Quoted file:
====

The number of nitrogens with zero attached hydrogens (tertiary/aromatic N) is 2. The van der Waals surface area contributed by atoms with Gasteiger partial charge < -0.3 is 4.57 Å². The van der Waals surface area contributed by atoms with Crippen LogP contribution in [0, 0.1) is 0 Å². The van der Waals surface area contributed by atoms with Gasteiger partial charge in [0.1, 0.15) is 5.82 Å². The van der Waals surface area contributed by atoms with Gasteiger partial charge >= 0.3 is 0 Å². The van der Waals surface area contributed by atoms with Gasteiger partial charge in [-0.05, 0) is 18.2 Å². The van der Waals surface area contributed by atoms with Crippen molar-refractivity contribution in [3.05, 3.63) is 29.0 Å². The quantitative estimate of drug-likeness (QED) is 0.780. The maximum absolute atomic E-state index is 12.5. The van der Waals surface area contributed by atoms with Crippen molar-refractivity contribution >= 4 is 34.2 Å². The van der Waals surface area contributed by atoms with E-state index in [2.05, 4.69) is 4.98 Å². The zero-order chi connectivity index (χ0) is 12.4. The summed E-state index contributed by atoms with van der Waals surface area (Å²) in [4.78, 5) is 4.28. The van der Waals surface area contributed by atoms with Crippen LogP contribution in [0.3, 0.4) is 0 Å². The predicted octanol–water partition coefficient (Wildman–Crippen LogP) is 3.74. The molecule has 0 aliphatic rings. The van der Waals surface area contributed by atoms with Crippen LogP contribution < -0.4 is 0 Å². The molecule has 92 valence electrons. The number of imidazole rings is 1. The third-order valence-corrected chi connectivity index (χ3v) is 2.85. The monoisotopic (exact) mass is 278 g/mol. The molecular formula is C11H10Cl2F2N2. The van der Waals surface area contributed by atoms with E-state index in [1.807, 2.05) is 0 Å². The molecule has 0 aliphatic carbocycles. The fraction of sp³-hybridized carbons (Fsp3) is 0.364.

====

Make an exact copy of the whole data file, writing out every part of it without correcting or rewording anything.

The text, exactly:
The number of nitrogens with zero attached hydrogens (tertiary/aromatic N) is 2. The van der Waals surface area contributed by atoms with Gasteiger partial charge < -0.3 is 4.57 Å². The van der Waals surface area contributed by atoms with Crippen LogP contribution in [0, 0.1) is 0 Å². The van der Waals surface area contributed by atoms with Gasteiger partial charge in [0.1, 0.15) is 5.82 Å². The van der Waals surface area contributed by atoms with Gasteiger partial charge >= 0.3 is 0 Å². The van der Waals surface area contributed by atoms with Gasteiger partial charge in [-0.05, 0) is 18.2 Å². The van der Waals surface area contributed by atoms with Crippen molar-refractivity contribution in [3.05, 3.63) is 29.0 Å². The quantitative estimate of drug-likeness (QED) is 0.780. The maximum absolute atomic E-state index is 12.5. The van der Waals surface area contributed by atoms with Crippen molar-refractivity contribution >= 4 is 34.2 Å². The van der Waals surface area contributed by atoms with E-state index in [2.05, 4.69) is 4.98 Å². The zero-order chi connectivity index (χ0) is 12.4. The summed E-state index contributed by atoms with van der Waals surface area (Å²) in [4.78, 5) is 4.28. The van der Waals surface area contributed by atoms with Crippen LogP contribution in [0.3, 0.4) is 0 Å². The predicted octanol–water partition coefficient (Wildman–Crippen LogP) is 3.74. The molecule has 0 aliphatic rings. The van der Waals surface area contributed by atoms with Crippen LogP contribution < -0.4 is 0 Å². The molecule has 92 valence electrons. The number of imidazole rings is 1. The third-order valence-corrected chi connectivity index (χ3v) is 2.85. The monoisotopic (exact) mass is 278 g/mol. The molecular formula is C11H10Cl2F2N2. The van der Waals surface area contributed by atoms with E-state index in [1.807, 2.05) is 0 Å². The molecule has 0 aliphatic carbocycles. The fraction of sp³-hybridized carbons (Fsp3) is 0.364.